When in Hawaii, using a few Hawaiian and Pidgin expressions shows respect for our culture and keeps the language alive while spicing up the vocabulary…here are a few of my favorites along with some tips:
Mixed Plate Vocabulary Words
1. Holo-holo. Take a day trip with stops. “We’re going to the other side of the island today, want to come holo-holo with us?”
2. Da kine: If you can’t think of the word, da kine is a useful substitute. Also can mean the best. If you are complimenting something and can’t think of a proper superlative, or to replace the tired out “awesome,” just call it “da kine.”
3. Pau…finished. You can easily throw this one in everyday transactions. “When will the construction be pau?” Ask your child if they are pau with their meal. Pau hana means finished with work. Pau hana hana is when you are off for Aloha Friday (TGIF) afternoon and ready for a beer.
4. Hele on means get out of here/move along. “It’s time for me to hele on.”
5. High maka maka is a great expression and difficult to translate. It means stuck up or pretentious. “I don’t enjoy working with Sally; she’s so high maka maka.”
6. Puka means hole. “Did you know there is a puka in your shirt?” You can also fill in the pukas on a document or fix the pukas in your sail.
7. Wiki-wiki just sounds so cool but people don’t really use it…try using it jokingly to tell someone to hurry up. “Ok, get it done wiki-wiki.” Wiki once means fast and twice means super fast. All of the computer “wikis” are based on the Hawaiian word including “Wikipedia.”
8. Kuleana: responsibility. “That’s not your kuleana”…can mean that is not your problem or mind your own business depending on tone of voice.
9. Kau kau. A meal. “When is kau kau time?”
The original form of spam
10. Akamai means smart/clever. You compliment someone by calling them akamai.
11. A hui hou: “Until we meet again”…used by itself. Can be used at the end of an email.
12. Pono: I think of this like politically correct. “Is it pono to barbeque on the beach?”
13. Small kine / big kine. Use this for placing an order/sizes. Also to refer to the past: “I’ve known her since we were small kine.”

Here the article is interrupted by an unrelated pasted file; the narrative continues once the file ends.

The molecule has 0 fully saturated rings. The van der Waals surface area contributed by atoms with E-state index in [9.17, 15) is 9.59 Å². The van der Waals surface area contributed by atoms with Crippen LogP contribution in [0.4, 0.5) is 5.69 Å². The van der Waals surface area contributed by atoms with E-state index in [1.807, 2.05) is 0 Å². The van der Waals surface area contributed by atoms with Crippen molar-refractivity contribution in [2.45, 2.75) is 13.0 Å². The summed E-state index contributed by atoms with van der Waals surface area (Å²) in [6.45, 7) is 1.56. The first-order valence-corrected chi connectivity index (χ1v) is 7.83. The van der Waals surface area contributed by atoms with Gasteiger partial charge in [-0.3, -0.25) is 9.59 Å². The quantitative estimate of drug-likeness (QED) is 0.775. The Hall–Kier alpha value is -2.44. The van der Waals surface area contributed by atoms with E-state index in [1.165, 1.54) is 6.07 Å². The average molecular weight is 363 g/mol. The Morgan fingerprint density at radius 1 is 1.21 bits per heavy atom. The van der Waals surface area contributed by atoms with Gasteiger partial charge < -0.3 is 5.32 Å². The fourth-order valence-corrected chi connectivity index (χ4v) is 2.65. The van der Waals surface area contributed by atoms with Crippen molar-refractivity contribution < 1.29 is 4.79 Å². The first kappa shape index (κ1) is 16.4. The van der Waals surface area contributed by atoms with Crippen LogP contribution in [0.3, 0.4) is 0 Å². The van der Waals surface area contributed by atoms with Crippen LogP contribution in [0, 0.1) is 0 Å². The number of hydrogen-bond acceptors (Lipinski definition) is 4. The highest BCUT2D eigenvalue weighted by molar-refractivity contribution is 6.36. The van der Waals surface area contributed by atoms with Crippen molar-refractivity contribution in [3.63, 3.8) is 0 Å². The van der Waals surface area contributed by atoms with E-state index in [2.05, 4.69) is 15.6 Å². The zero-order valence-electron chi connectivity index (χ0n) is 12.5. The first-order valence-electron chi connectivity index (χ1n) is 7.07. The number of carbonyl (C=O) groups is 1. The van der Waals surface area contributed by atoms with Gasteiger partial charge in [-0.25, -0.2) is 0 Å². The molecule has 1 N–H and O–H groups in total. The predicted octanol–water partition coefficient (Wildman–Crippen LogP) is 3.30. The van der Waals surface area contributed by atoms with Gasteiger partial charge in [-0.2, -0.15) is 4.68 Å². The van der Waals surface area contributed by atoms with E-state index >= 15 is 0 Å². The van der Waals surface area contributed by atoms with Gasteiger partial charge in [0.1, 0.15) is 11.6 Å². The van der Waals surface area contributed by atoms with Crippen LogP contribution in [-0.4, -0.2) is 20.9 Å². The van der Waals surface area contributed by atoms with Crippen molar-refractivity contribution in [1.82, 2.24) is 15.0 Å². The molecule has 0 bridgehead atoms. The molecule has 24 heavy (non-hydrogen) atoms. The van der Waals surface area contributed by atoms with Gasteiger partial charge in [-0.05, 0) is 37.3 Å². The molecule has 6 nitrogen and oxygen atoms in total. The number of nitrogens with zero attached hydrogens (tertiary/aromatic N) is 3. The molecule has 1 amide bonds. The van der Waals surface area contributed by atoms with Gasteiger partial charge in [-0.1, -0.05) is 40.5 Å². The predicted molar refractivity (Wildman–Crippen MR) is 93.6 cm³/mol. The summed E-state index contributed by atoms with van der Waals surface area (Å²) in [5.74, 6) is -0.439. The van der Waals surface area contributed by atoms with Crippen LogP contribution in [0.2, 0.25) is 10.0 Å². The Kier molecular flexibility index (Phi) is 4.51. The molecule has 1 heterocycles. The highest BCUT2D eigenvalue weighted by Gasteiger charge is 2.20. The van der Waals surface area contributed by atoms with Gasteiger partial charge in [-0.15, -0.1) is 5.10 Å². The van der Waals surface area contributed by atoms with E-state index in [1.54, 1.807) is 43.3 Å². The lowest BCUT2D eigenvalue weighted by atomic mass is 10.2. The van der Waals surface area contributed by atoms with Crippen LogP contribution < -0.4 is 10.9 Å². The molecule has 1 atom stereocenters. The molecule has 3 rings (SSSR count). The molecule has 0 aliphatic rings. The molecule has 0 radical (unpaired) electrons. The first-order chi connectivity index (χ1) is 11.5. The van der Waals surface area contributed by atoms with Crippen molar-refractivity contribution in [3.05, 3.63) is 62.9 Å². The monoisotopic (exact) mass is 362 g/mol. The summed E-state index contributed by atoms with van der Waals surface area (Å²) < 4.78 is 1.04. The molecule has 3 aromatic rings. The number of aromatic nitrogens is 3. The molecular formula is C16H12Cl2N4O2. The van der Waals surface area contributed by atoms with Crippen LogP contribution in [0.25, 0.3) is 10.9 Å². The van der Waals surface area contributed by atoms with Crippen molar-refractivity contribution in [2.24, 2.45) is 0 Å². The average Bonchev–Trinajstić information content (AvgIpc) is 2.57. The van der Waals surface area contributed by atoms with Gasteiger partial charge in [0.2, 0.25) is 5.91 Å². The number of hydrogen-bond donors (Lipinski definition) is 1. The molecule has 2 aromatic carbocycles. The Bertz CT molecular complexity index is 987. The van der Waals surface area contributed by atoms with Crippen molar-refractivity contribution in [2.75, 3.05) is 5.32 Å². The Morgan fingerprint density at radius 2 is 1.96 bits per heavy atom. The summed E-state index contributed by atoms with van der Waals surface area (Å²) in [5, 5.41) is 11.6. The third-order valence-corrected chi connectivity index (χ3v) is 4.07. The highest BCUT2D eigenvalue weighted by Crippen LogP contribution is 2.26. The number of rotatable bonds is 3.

14. Tutu: grandmother.
15. Shaka can be said as a positive reinforcement like “good job” or “kudos” and literally refers to the hand movement we all know. Shaka Boom is when you fist bump and end in a shaka. Double Shaka is when you are super happy and shaka with both hands.
16. Hana hou means one more time. You can call this out if you want someone to sing another song or dance again…or if you want to catch one more wave before going in.
17. Recognotice (my all-time favorite): “I nevah recognotice you over there.” It’s a useful mix of recognize and notice.
Fast Kine Tips
Did you know Pidgin is now listed listed as one of the official languages in the islands by the U.S. Census Bureau?
18. If you are a haole (Caucasian) or visitor, I suggest speaking with your normal tone of voice using a few of the expressions in this blog sparingly (otherwise you goin’ get stink eye). You wouldn’t go to New Jersey and suddenly start speaking like Robert De Niro and saying “fuhgeddaboudit”… Don’t throw in more than one pidgin word in each conversation. Avoid overused words like Aloha and Mahalo, and especially not both together.
19. If you just moved here, avoid using too many Hawaiian words on your voicemail greeting or as your email address, and do consult a kumu (teacher) first before giving your child a Hawaiian name or getting a Hawaiian expression tattoo. You’ll understand why a year or two later.
20. If you’d like an advanced lesson on pidgin and some laughs, check out Rap Replinger and Andy Bumatai…mahalo, aloha, and a hui hou…Nah, nah, nah! Jus’ kidding, bra. Disclaimer: this blog is written from the point of view of a haole who grew up in Hawaii back in the ‘70s and ‘80s…I write that because we were not so pono back then!
Honolua Store in the early ’80s with gas pump out front | Photo by my dad, John Severson
Read part 2 – Try Wait: 13 More Tips on How to Speak Mo’ Bettah Pidgin